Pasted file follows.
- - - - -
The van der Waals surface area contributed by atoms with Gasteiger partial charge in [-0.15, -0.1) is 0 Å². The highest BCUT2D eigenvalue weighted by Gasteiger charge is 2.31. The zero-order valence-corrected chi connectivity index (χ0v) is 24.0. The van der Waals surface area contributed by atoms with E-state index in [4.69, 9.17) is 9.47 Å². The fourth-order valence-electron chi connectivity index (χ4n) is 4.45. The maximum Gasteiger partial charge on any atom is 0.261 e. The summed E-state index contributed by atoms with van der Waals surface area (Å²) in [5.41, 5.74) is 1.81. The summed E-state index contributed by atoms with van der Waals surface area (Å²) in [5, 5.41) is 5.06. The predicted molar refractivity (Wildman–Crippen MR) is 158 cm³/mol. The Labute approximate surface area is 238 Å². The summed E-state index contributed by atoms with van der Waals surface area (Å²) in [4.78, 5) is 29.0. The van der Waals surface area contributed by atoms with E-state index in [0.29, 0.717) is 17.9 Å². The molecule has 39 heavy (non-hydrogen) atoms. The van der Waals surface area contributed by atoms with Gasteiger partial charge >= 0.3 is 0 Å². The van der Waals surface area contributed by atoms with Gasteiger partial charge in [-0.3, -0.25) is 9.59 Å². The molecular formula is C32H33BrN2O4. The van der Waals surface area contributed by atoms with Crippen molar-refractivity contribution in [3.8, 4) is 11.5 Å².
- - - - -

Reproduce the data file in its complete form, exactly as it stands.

The van der Waals surface area contributed by atoms with Gasteiger partial charge in [-0.15, -0.1) is 0 Å². The highest BCUT2D eigenvalue weighted by Gasteiger charge is 2.31. The zero-order valence-corrected chi connectivity index (χ0v) is 24.0. The van der Waals surface area contributed by atoms with E-state index in [4.69, 9.17) is 9.47 Å². The fourth-order valence-electron chi connectivity index (χ4n) is 4.45. The maximum Gasteiger partial charge on any atom is 0.261 e. The summed E-state index contributed by atoms with van der Waals surface area (Å²) in [5.41, 5.74) is 1.81. The summed E-state index contributed by atoms with van der Waals surface area (Å²) in [5, 5.41) is 5.06. The predicted molar refractivity (Wildman–Crippen MR) is 158 cm³/mol. The Labute approximate surface area is 238 Å². The summed E-state index contributed by atoms with van der Waals surface area (Å²) in [4.78, 5) is 29.0. The van der Waals surface area contributed by atoms with E-state index in [0.29, 0.717) is 17.9 Å². The molecule has 39 heavy (non-hydrogen) atoms. The van der Waals surface area contributed by atoms with Gasteiger partial charge >= 0.3 is 0 Å². The van der Waals surface area contributed by atoms with Gasteiger partial charge in [-0.3, -0.25) is 9.59 Å². The molecular formula is C32H33BrN2O4. The van der Waals surface area contributed by atoms with Crippen molar-refractivity contribution in [3.8, 4) is 11.5 Å².